Wonderful, wonderful Copenhagen; friendly old girl of a town. So goes the song, and my experiences of the 2017 Copenhagen Marathon certaintly lived up to all the expectations.
Having arrived Friday evening, I spent Saturday on a few practical matters. There was the bib needing to be collected at the expo, and buying a nice running top at "special expo price" (yeah, right!). On the way there I passed the "Mini Marathon", a children's race, and watched the winner of the year 2011 (I.e., the six year olds) cross the finishing line of the 1 Km route in 4:41. Amazing time for that age, I don't think I could do it!
Back to the hotel to drop off bib and t-shirt (they handed out the participants shirts in the same tent as the bibs, rather than at the finishing line on the day), change into warmer clothes (fairly cold day) and then went to check the starting line to make sure I could find my way around on Sunday morning. With that done, and nothing else to spend my day on, I went back to the expo and pretended to not having been there before and this blagged myself another of the official t-shirts. I know. Naughty!
Sunday morning was a 6 AM start. Toilet, breakfast, toilet, water, toilet. Maybe that Greek meal Saturday night had been a bad idea, for my stomach wasn't doing too well. So I swallowed a diahorrea pill, some more water, and made my way to the start area early. I had expected the metro to be over crowded, but there were plenty of seats available. Located the porta loos, did what I had to do, and took another diahorrea pill. Getting slightly nervous about the tummy. Baggage drop was a breeze, very well organised, strolling around a bit, and then back in the loo queue which by now was getting long. Fortunately the pills had started to work by now!
The start gun was fired at 9:30 sharp. My ambition was a 5 hour run, and in all my training runs I've been having a walking and gel eating break every 5 Km, so the race plan was to run at 6:55/km or slightly faster, and then spend a minute every 5 km on nutrition. So I lined up with the 4:50 pacers (they would have to average 6:53 to hit their target), and about 15 minutes after the gun we crossed the start line.
I've had some problems with my new Garmin the last week after a firmware upgrade. It has occasionally lost the GPS signal, and both distance and pace has been off. So I had also brought my old watch, and was running with one on each wrist. Just before the first km marker new watch was showing a lap pace of 6:18/km and old watch was showing 6:32/km. Fortunately I had stuck closely to the "race pace" of 6:55 for all my runs in the last three weeks' taper, and the it seems it had worked to condition my legs to the expected pace, for the first lap time was 6:53. So while I continued to glance at the watches throughout the race, I ran mostly by feel and lap times at the km markers along the route. The 4:50 pacers were far ahead of me after a few km, they must have been building up a bit of a time reserve to use later.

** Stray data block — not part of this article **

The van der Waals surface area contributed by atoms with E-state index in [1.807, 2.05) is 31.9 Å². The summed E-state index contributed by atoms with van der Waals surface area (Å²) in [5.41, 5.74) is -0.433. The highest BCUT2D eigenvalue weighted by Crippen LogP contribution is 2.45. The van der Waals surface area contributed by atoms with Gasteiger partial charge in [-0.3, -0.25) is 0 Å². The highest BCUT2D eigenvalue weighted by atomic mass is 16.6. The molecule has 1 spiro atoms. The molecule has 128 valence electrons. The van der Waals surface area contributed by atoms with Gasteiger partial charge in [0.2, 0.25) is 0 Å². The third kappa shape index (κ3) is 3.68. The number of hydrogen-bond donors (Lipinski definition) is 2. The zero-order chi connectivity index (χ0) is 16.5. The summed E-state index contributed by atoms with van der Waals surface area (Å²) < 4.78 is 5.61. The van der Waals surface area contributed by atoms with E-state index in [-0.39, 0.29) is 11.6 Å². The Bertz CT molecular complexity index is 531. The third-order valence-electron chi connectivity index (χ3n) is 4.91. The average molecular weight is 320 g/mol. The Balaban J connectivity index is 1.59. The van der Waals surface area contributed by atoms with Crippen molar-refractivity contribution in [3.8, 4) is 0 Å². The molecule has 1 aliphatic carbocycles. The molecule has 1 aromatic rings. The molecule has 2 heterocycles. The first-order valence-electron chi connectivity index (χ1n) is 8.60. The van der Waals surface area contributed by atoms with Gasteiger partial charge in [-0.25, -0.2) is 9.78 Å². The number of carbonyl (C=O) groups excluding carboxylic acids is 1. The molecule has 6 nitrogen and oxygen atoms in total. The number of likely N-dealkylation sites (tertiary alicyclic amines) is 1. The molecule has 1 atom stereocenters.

The first water station came up already at 3.5 km (they were all spaced just over two miles apart) and I needed to pee. But told myself this was silly and ignored the need. A few km later we went through a park where several guys and a few girls were availing themselves of the cover afforded by some bushes. I did the same (sorry, I know...). Relieved, I managed to catch the 4:50 pacers around the 8 km mark, and followed them for the next two km until I had to stop for another wee. It was quickly becoming clear to me that with all these toilet stops I could not afford to also spend time on walking breaks, so I ate my gels while running and soon built up several minutes of "ahead" time.
A slight niggle in my Achilles had disappeared after the first two-three km, and by 10 I was thoroughly enjoying myself. I had found "the rhythm" where breathing was completely effortless, pacing was fully by feel (and the km split times showed that I was consistently a few seconds faster than needed). Having passed the national football stadium, the little mermaid and the royal palace earlier, we were now heading into fashionable Frederiksberg with beautiful buildings and wide tree lined roads. The half mara mark came up, and by now I had a full three minutes in the bank, and was starting to think that if I could continue without walking breaks and only minimal loo breaks, I might be able to beat my target by a full five minutes.